19 April 2007

Final Thoughts on Nibley

In the fine Spherical Chickens tradition of stealing homework for blogging material, here's some excerpts from my Writings of Hugh Nibley final, mostly my overall thoughts on the man and his message.

What sets Nibley apart from any other person you've known or read about?

For me, what sets Hugh Nibley apart is his sincere desire to seek out truth and righteousness, without regard to convention, expected party lines, or consistency with past conclusions. There are a lot of people out there who claim to be objective seekers of truth. I’ve found that most of the time this statement just means they’ve decided to go against convention and therefore feel the need to justify themselves. As you continue to read their writings, you find that what they’re really doing is trying to find something new rather than something true. In their quest for the new, they’ve thrown out the true parts of tradition, simply because they are traditional. What I like about Nibley is that he says what he thinks is true, regardless of whether it fits expectations or not. His conclusions may fit the conventional thinking of the Church; they may not. And you’re just as likely to find him on one side as the other.

What is the most important thing later generations could learn from his life and teachings?

Perhaps the most important thing we could gain from Nibley is to be confident in the truth of the gospel. During Nibley’s life and research, he was challenged many times with things that would seem to conflict with gospel teachings. A less intense man would have take the easy road out of conflict and said, “Well, the gospel must be untrue, or at least flawed then.” But Nibley never took the easy way out. He would always think harder about things and find a way that all the things he knew were true could work together—you see this especially in his reconciliation of science and religion in “Before Adam.” This principle of starting from the truth of the gospel and letting all other knowledge stem from that is extremely important for a modern audience. In a world where sincere religious belief is becoming less and less popular, it’s easy for the first conflict with our faith to send us into disbelief. Nibley’s way of holding on to the truth even in the face of doubt provides a path for us to both seek learning and live by faith.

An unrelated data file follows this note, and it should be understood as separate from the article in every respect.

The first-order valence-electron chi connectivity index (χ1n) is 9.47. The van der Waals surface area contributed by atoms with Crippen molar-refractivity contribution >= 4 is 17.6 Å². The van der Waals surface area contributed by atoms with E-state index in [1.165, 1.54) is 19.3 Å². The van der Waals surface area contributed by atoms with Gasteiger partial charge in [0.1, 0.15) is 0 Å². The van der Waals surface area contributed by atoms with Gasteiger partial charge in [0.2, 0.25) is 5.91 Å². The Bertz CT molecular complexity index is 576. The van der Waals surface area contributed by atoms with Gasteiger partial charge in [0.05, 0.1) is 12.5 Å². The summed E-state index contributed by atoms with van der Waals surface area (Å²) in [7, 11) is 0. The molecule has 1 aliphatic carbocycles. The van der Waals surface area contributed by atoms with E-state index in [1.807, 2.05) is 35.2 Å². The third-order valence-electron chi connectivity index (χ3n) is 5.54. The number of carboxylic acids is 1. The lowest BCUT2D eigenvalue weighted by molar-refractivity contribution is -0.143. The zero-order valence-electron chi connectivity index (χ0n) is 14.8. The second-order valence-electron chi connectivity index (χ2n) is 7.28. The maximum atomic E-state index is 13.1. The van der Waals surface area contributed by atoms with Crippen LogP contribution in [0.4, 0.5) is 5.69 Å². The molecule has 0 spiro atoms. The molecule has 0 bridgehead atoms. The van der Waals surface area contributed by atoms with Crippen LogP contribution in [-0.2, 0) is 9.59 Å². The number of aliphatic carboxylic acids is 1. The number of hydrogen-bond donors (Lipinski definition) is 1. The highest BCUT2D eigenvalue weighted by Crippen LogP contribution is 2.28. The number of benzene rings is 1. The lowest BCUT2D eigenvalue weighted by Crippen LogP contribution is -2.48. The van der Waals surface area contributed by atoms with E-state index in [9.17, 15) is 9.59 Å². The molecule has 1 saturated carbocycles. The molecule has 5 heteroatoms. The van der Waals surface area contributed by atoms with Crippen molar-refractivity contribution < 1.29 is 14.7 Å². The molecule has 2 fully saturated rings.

Why do you think Nibley had such a fondness for Abraham?

I think Nibley sees a lot of himself in Abraham, especially in that they are both seekers of truth. As we see in Abraham 1, Abraham dares to ask the big questions, the ones that other people would think presumptuous or assume that they aren’t knowable. Especially Abraham 1:2 reminds me of something that could be Nibley’s motto in life: “having been myself a follower of righteousness, desiring also to be one who possessed great knowledge, and to be a greater follower of righteousness, and to possess a greater knowledge, and to be a father of many nations, a prince of peace, and desiring to receive instructions, and to keep the commandments of God, I became a rightful heir, a High Priest, holding the right belonging to the fathers.” Nibley also has Abraham’s same attitude of trust in the Lord—I can see Nibley being someone who would be willing to sacrifice Isaac even though he did not understand the reason.

How have Nibley and his writings changed your life or thoughts during this semester?